The Orioles were coming off their third straight playoff series sweep (twice over the Minnesota Twins, once over the Oakland A's) and their third straight season with over 100 wins (1969 — 109, 1970 — 108, 1971 — 101). Featuring four (4) pitchers with 20 or more wins (Dave McNally — 21, Mike Cuellar — 20, Pat Dobson — 20, Jim Palmer — 20), the booming bats of sluggers Frank Robinson (28, 99, .281) and Boog Powell (22, 92, .256), and the sure hands of Brooks Robinson at third and Mark Belanger at short, the O's were primed to defend their title.
The Pirates were in the World Series for the first time since the heroics of Bill Mazeroski (who appeared in this series as a pinch-hitter in Game 1) in Game 7 of the 1960 match-up against the New York Yankees. Though not as decorated as the O's staff, the Pirates featured 19-game winner Dock Ellis and 15-game winner Steve Blass. The Bucs did boast a murderous lineup led by Willie Stargell (48, 125, .295), Bob Robertson (26, 72, .271) and Roberto Clemente (13, 86, .341), who collected 12 series hits and hit .414.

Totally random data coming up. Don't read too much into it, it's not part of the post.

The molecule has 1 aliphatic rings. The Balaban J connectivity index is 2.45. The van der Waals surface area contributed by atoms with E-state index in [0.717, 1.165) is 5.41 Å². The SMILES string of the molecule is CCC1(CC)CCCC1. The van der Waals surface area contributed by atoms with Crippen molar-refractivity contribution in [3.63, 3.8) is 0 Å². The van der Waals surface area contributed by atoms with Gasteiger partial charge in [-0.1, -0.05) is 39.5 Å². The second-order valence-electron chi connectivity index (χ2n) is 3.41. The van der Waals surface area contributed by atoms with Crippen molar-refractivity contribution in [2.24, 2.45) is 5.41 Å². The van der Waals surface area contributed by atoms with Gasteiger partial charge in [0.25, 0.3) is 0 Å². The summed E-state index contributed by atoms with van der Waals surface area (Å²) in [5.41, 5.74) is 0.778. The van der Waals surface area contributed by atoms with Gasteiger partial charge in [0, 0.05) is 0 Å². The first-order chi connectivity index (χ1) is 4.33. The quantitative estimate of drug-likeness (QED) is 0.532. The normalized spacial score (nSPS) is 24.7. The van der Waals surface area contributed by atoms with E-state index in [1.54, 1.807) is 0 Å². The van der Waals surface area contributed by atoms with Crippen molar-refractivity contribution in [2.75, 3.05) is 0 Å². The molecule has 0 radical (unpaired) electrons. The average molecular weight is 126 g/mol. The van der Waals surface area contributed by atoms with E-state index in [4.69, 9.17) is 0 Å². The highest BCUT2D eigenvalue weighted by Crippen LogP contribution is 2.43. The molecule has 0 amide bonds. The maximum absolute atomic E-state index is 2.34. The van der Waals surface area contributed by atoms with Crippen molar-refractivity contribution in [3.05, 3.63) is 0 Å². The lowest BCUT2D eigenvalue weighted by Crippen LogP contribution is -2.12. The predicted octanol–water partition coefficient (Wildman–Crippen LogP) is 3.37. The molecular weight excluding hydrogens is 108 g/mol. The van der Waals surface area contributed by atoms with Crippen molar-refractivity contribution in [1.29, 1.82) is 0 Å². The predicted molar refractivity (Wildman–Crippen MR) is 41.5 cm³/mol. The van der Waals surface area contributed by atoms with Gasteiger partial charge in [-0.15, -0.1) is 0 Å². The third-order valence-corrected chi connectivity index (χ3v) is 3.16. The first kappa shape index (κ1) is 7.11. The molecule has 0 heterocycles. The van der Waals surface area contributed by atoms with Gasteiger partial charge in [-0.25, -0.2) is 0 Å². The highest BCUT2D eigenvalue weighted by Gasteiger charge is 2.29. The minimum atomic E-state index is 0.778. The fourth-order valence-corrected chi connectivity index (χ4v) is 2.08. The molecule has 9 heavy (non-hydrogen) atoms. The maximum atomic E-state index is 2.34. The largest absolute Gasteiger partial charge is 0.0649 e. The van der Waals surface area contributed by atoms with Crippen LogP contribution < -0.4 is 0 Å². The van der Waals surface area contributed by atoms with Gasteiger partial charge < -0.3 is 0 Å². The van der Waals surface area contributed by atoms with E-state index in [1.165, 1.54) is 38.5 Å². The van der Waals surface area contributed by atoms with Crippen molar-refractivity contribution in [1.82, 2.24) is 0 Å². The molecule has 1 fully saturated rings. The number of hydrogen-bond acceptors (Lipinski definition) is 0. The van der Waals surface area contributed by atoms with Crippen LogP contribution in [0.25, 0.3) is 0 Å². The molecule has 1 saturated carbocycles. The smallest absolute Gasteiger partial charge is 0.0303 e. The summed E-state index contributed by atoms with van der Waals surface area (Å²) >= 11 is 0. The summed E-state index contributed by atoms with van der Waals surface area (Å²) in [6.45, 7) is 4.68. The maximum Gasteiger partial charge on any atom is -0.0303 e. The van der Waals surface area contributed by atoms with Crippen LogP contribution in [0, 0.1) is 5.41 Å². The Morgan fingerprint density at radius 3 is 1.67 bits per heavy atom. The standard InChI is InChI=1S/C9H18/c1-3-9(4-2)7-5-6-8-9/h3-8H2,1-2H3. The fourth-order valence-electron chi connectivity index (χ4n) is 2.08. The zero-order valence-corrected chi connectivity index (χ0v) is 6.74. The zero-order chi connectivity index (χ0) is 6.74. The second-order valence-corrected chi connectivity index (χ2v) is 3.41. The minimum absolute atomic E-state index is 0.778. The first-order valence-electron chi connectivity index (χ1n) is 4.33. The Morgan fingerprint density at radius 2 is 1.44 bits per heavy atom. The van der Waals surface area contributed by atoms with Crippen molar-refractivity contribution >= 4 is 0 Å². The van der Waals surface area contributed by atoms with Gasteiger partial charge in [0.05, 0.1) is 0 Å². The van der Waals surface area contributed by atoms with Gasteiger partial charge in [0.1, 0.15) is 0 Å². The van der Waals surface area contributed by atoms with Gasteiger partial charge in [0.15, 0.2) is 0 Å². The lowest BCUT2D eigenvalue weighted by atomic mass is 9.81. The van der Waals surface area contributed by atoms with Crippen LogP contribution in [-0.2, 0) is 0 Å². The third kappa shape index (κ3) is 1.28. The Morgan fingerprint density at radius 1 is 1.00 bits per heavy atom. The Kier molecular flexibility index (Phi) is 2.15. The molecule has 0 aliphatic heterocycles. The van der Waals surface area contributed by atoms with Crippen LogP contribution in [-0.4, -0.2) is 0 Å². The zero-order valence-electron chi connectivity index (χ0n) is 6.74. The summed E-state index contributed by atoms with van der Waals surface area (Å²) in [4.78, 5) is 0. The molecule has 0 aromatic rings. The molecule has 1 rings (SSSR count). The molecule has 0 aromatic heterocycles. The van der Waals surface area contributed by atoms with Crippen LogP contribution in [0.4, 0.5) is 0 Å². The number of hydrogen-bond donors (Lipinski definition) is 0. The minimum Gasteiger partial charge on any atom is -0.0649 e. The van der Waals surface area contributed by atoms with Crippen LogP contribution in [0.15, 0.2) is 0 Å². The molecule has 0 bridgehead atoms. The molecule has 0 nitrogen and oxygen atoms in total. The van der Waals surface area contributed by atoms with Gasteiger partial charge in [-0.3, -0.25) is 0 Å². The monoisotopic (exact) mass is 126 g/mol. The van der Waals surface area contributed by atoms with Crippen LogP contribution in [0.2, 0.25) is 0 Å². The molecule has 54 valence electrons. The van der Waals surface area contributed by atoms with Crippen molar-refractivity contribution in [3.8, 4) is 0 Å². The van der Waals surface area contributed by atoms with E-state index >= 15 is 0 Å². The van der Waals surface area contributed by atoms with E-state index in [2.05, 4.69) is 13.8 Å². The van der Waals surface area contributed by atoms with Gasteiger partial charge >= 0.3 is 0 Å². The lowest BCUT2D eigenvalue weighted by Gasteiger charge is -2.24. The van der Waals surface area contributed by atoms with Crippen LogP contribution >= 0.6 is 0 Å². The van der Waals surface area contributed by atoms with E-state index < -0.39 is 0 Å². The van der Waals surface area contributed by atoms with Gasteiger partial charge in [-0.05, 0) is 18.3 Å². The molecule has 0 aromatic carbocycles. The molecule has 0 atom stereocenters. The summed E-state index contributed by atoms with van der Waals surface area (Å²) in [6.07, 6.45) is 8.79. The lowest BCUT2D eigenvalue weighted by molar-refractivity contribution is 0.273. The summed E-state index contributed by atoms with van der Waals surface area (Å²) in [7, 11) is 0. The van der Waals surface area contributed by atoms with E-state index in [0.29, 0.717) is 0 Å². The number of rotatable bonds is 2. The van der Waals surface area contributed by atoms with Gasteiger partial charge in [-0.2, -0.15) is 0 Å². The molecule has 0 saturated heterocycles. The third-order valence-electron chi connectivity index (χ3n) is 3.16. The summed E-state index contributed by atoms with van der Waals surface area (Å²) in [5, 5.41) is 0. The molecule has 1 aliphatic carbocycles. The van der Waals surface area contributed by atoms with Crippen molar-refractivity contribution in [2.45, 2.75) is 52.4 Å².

|1||October 9||Pittsburgh Pirates – 3, Baltimore Orioles – 5||Memorial Stadium||2:06||53,229|
|2||October 11†||Pittsburgh Pirates – 3, Baltimore Orioles – 11||Memorial Stadium||2:55||53,239|
|3||October 12||Baltimore Orioles – 1, Pittsburgh Pirates – 5||Three Rivers Stadium||2:20||50,403|
|4||October 13||Baltimore Orioles – 3, Pittsburgh Pirates – 4||Three Rivers Stadium||2:48||51,378|
|5||October 14||Baltimore Orioles – 0, Pittsburgh Pirates – 4||Three Rivers Stadium||2:16||51,377|
|6||October 16||Pittsburgh Pirates – 2, Baltimore Orioles – 3 (10 innings)||Memorial Stadium||2:59||44,174|
|7||October 17||Pittsburgh Pirates – 2, Baltimore Orioles – 1||Memorial Stadium||2:10||47,291|
†: postponed from October 10 due to rain
|WP: Dave McNally (1–0) LP: Dock Ellis (0–1)
BAL: Frank Robinson (1), Merv Rettenmund (1), Don Buford (1)